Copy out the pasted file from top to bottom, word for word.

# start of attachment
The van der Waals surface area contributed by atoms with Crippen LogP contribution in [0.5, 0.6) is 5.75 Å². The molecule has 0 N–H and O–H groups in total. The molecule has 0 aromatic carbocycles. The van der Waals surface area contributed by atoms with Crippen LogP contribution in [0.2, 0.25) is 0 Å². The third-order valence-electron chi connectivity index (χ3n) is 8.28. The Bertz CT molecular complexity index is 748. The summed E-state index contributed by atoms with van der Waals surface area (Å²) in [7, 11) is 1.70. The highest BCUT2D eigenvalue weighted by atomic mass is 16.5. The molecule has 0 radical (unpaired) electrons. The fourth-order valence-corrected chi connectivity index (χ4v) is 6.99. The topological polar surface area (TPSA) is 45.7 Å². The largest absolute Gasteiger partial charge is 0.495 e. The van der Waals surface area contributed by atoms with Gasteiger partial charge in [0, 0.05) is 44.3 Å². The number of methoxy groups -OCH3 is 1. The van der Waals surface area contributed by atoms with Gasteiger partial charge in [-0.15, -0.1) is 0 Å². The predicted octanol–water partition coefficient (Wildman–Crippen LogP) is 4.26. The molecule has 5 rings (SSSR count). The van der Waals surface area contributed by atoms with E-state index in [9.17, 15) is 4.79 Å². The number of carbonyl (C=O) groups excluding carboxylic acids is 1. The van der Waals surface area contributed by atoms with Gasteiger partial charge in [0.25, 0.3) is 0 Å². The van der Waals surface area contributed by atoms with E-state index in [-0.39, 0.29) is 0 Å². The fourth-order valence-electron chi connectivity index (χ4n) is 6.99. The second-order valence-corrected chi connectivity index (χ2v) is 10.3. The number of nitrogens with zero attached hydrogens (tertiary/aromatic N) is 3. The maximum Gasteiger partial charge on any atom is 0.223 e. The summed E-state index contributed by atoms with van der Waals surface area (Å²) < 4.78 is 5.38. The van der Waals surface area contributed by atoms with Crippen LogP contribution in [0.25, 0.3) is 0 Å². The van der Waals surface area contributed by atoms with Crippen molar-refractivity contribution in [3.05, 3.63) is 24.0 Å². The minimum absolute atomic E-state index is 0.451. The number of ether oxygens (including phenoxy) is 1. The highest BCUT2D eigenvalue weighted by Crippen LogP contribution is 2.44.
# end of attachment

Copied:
The van der Waals surface area contributed by atoms with Crippen LogP contribution in [0.5, 0.6) is 5.75 Å². The molecule has 0 N–H and O–H groups in total. The molecule has 0 aromatic carbocycles. The van der Waals surface area contributed by atoms with Crippen LogP contribution in [0.2, 0.25) is 0 Å². The third-order valence-electron chi connectivity index (χ3n) is 8.28. The Bertz CT molecular complexity index is 748. The summed E-state index contributed by atoms with van der Waals surface area (Å²) in [7, 11) is 1.70. The highest BCUT2D eigenvalue weighted by atomic mass is 16.5. The molecule has 0 radical (unpaired) electrons. The fourth-order valence-corrected chi connectivity index (χ4v) is 6.99. The topological polar surface area (TPSA) is 45.7 Å². The largest absolute Gasteiger partial charge is 0.495 e. The van der Waals surface area contributed by atoms with Gasteiger partial charge in [0, 0.05) is 44.3 Å². The number of methoxy groups -OCH3 is 1. The van der Waals surface area contributed by atoms with Gasteiger partial charge in [-0.15, -0.1) is 0 Å². The predicted octanol–water partition coefficient (Wildman–Crippen LogP) is 4.26. The molecule has 5 rings (SSSR count). The van der Waals surface area contributed by atoms with E-state index in [9.17, 15) is 4.79 Å². The number of carbonyl (C=O) groups excluding carboxylic acids is 1. The van der Waals surface area contributed by atoms with Gasteiger partial charge in [0.25, 0.3) is 0 Å². The van der Waals surface area contributed by atoms with E-state index in [-0.39, 0.29) is 0 Å². The fourth-order valence-electron chi connectivity index (χ4n) is 6.99. The second-order valence-corrected chi connectivity index (χ2v) is 10.3. The number of nitrogens with zero attached hydrogens (tertiary/aromatic N) is 3. The maximum Gasteiger partial charge on any atom is 0.223 e. The summed E-state index contributed by atoms with van der Waals surface area (Å²) < 4.78 is 5.38. The van der Waals surface area contributed by atoms with Crippen LogP contribution in [0.25, 0.3) is 0 Å². The van der Waals surface area contributed by atoms with Crippen molar-refractivity contribution in [3.05, 3.63) is 24.0 Å². The minimum absolute atomic E-state index is 0.451. The number of ether oxygens (including phenoxy) is 1. The highest BCUT2D eigenvalue weighted by Crippen LogP contribution is 2.44.